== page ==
WHEN THE twin towers fell and a cloud of dust rose in mournful tatters over the streets and buildings of lower Manhattan, we found it nearly unfathomable that, right before our eyes, so many had died. It was a heart-wrenching moment that was further amplified by new and unfamiliar fears. We wondered what was next. What public building in which American city would burn? What community would get sucked of life? How many of our people would die? And we continue to wonder these things. For the first time in many of our lives, the future is murky.
ENTERTAINMENT
By Tim Smith, The Baltimore Sun | November 27, 2013
Midweek Madness says "Happy Thanksgiving, pilgrims. " (That's '50s/'60s actress Barbara Nichols, in case you were wondering.)
NEWS
By John E. McIntyre and The Baltimore Sun | August 27, 2013
I suspect puckish intent in the incomparable Kory Stamper's post at harm-less drudg-ery  on the prescriptivist-descriptivist divide. Though I have commended "A Compromise: How To Be A Reasonable Prescriptivist" to you previously, I would like to admire a couple of the finer points.  Though the overall intent and tone are as irenic as anyone could wish, I noticed a few sly touches guaranteed to rattle the peeververein. A terminal preposition was the least. There was also a "the hoi polloi.
NEWS
By John E. McIntyre and The Baltimore Sun | June 9, 2013
Wrapping it up in a single sentence, Alexander McCall Smith writes in The Right Attitude to Rain , his third novel about journal editor and philosopher Isabel Dalhousie: "What had been dull and unintelligible had now become dull and intelligible, which was little achievement, but enough for the day. "
ENTERTAINMENT
By Amy Watts | January 20, 2013
The episode starts with a visit from Native American Ken Hotate, which sets up some great jokes about the Pawnee relationship with the local tribe, which Leslie describes as "murder-y. " Hotate is fun, poking the white people's political correctness and urge not to offend. In advance of their impending nuptials, Ben and Leslie are having their bachelor and bachelorette parties on the same night. Ann is planning Leslie's party with dancing, karaoke, booze, and "anything that can be penis-shaped, will be penis-shaped.
ENTERTAINMENT
By Michael Sragow, The Baltimore Sun | June 2, 2011
What's the best way to fill an open space with smiles for a summer night? Fit in a big, bright movie screen, and hundreds are sure to follow. Every summer, in every corner of Baltimore, the light of the silvery moon turns outdoor silver screens into magnets for fun-seekers. Even a movie presentation expert as exacting as restoration whiz Robert A. Harris ("Lawrence of Arabia") has taken a turn at open-air presentation. "We did it with 'Napoleon.' We sat 5,000 people outside the Colosseum.
TRAVEL
By Stephanie Citron, Special to The Baltimore Sun | May 25, 2011
The exploration and discovery of new and exotic sensory realms inspires chef John Shields' zest for cooking. The owner of Gertrude's Restaurant at the Baltimore Museum of Art uses travel to foreign shores to nourish that quest. Often called "The Culinary Ambassador of the Chesapeake Bay," Shields hosts the PBS television series "Coastal Cooking With John Shields" and has written three popular cookbooks on bay cuisine. To say Shields is busy is an understatement, so when he has time to get away, simplicity is key. He finds that and more, in his ancestral home of Ireland.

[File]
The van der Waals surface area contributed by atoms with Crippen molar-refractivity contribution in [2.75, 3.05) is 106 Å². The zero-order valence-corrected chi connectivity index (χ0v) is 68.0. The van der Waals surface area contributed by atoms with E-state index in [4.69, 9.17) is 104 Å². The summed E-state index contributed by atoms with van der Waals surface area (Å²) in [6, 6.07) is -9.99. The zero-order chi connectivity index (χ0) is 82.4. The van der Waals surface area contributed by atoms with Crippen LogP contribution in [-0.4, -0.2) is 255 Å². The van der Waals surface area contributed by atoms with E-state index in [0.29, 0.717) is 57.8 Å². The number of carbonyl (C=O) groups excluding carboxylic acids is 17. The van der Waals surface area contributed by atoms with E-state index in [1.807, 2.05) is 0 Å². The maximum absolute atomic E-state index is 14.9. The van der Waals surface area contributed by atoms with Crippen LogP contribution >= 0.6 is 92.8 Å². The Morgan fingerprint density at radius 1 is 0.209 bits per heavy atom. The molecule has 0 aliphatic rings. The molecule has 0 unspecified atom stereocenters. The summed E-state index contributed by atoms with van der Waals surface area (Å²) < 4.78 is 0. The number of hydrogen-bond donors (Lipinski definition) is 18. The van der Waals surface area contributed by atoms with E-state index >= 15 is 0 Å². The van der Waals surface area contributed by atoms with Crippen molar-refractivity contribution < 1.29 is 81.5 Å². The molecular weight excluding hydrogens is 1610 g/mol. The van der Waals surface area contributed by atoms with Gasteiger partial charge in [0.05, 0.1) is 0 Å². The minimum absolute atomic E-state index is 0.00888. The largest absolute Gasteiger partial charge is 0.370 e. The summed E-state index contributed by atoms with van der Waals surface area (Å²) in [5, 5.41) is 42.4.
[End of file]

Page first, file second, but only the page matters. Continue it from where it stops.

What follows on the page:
FEATURES
By Chicago Tribune zHC ALB | December 26, 1991
Earlier this fall, we wrote about a new catalog targeted at African-American women that will debut early in 1993; to be called "E Style," the catalog venture is being developed by Ebony magazine and Spiegel Inc.We've since learned that a catalog with the same target audience already exists. Essence By Mail catalog was launched seven years ago by Essence Communications, Inc., publisher of Essence magazine, and Hanover Direct, Inc., a mail-order retailer.Essence Catalog Director Michele Mullings, says, "We feature African-American women who model garments with the black figure (fit)
FEATURES
By Kim Traverso | October 4, 1991
When Harriette Cole attended Western High, she knew what she wanted to do -- be a writer or involved in fashion. She managed to do both.Twelve years later, the former model and now fashion editor of Essence was back at her alma mater last Friday sharing her life and experiences with the students.She found the experience humbling and gratifying. "It was nice to be appreciated and have a place to share my successes," says Ms. Cole, 30.She told the all-girl student body about growing up in Forest Park, where her parents still live, and her high-profile job at the leading lifestyle magazine for black women.
ENTERTAINMENT
By Mary Carole McCauley, The Baltimore Sun | April 21, 2011
The novel "Crime and Punishment" is a gripping, modern psychodrama, a masterpiece of tension and suspense. A police detective seeks to solve a brutal double homicide without a shred of evidence — and sets himself the task of touching the conscience and saving the soul of the tormented young killer. It's a riveting story that probes the nature of good and evil and the sometimes blurry distinctions between enemies and allies. Why, then, in the stage adaptation currently running at Center Stage , does there seem to be so little at stake?
NEWS
By Jonathan Pitts, The Baltimore Sun | December 30, 2010
It almost seems as if Jeff Holland can stand in the gallery of his museum for hours, just gazing at the pictures on its rugged walls. It isn't that he has nothing better to do. As executive director of the Annapolis Maritime Museum in Eastport, he's responsible for finding funds, planning events, installing materials and in general keeping the museum about life in and around the Chesapeake moving "full steam ahead," as he puts it in the museum's latest...